Re: Forwarding Packets With Link Local Destination Addresses

Alexandre Petrescu <> Fri, 08 January 2021 09:32 UTC

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Subject: Re: Forwarding Packets With Link Local Destination Addresses
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From: Alexandre Petrescu <>
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Date: Fri, 8 Jan 2021 10:32:51 +0100
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Le 08/01/2021 à 06:52, 神明達哉 a écrit :
> At Thu, 7 Jan 2021 20:05:47 +0100, Alexandre Petrescu
> <> wrote:
>>> Thanks! I think that the following text from RFC 4007 covers the 
>>> issue:
>>> "   A node that receives a packet addressed to itself and
>>> containing a Routing Header with more than zero Segments Left
>>> (Section 4.4 of [3]) first checks the scope of the next address
>>> in the Routing Header.  If the scope of the next address is
>>> smaller than the scope of the original destination address, the
>>> node MUST discard the packet. "
>> Are scopes bigger one than another?
>> In multicast that may be true, but in unicast it's hard to say a
>> scope might be smaller or bigger than another scope.
>> In unicast, there might be only two scopes: LL and global.  It
>> might be that there is no inclusion from one into another, or it
>> might be that a size comparison might not be possible.
> RFC 4007 explicitly defines the size relationship between scopes:
> There is a size relationship among scopes:
> o  For unicast scopes, link-local is a smaller scope than global.

I do not disagree with you, and I think many more people than just me
understand that ok.

This is about the semantics of words.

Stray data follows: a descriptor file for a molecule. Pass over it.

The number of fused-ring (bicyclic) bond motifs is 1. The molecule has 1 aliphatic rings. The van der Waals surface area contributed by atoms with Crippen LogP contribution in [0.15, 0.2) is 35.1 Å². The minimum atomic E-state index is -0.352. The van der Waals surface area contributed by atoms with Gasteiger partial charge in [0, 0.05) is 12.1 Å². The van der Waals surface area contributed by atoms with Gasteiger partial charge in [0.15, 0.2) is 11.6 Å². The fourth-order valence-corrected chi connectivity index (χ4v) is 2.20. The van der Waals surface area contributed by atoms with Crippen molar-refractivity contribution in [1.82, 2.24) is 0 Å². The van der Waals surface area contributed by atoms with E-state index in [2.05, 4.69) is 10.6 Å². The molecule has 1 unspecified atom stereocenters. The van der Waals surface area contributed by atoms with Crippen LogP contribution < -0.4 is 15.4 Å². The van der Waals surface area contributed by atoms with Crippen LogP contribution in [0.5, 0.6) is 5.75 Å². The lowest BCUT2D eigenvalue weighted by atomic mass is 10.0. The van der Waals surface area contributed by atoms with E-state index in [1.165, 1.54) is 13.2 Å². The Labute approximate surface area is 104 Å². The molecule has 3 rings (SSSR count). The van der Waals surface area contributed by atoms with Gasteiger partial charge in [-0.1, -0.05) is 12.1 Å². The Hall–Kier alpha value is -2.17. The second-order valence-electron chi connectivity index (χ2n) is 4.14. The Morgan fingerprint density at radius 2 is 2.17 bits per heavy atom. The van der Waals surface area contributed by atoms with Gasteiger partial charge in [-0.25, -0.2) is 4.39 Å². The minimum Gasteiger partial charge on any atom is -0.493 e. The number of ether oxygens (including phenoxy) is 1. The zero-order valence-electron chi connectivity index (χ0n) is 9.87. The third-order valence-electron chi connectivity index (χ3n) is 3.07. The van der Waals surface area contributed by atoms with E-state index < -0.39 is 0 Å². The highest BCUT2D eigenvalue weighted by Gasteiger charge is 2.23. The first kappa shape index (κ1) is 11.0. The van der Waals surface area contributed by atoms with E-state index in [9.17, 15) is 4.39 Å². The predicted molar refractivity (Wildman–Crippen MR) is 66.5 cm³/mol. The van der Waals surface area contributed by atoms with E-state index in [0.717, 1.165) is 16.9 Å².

'Smaller' scope is not clear what it means.  These unicast addresses
dont have a number in them that is called 'scope' and that could be

Other RFC uses also the term 'broader' scope, instead of 'larger' scope.

Other RFC also tells that the IID itself (not the address) could be of a
certain scope, which we usually assume to be a characteristic of the
address not just the IID part.  Or says 'local scope' vs 'universal
scope', neglecting that the Globe and the Universe might be not the same
thing.  A Global scope on an IPv6-enabled Mars lander might have a
strange meaning.

Maybe the scope comparison in unicast could make sense when there were
were site-locals, but no more site-locals.

It's the notion of type that makes sense in comparing unicast addresses,
not that of scope.

And, when trying to identify whether a particular address is of a
particular type one absolutely needs the value and the number of bits to
compare.  For LLs one does not have the precise number of bits to
compare, because some RFC says that is 64 others say that is 10.  In
this situation it is impossible to precisely answer whether a particular
address is a link-local address or not.

Of course, we could say  that all addresses that start with fe80 are LLs
but then there are too counter-intuitive examples too that one could
easily build.

> o  For multicast scopes, scopes with lesser values in the "scop" 
> subfield of the multicast address (Section 2.7 of [1]) are smaller 
> than scopes with greater values, with interface-local being the 
> smallest and global being the largest.

Yes, for multicast addresses the notion of scope is different than for
unicast addresses.  In these mcast addresses there is a number that
represents scope and that could be compared and issue results like
'bigger than' or 'smaller than'.


> The above cited text should be interpreted with this definition.
> -- JINMEI, Tatuya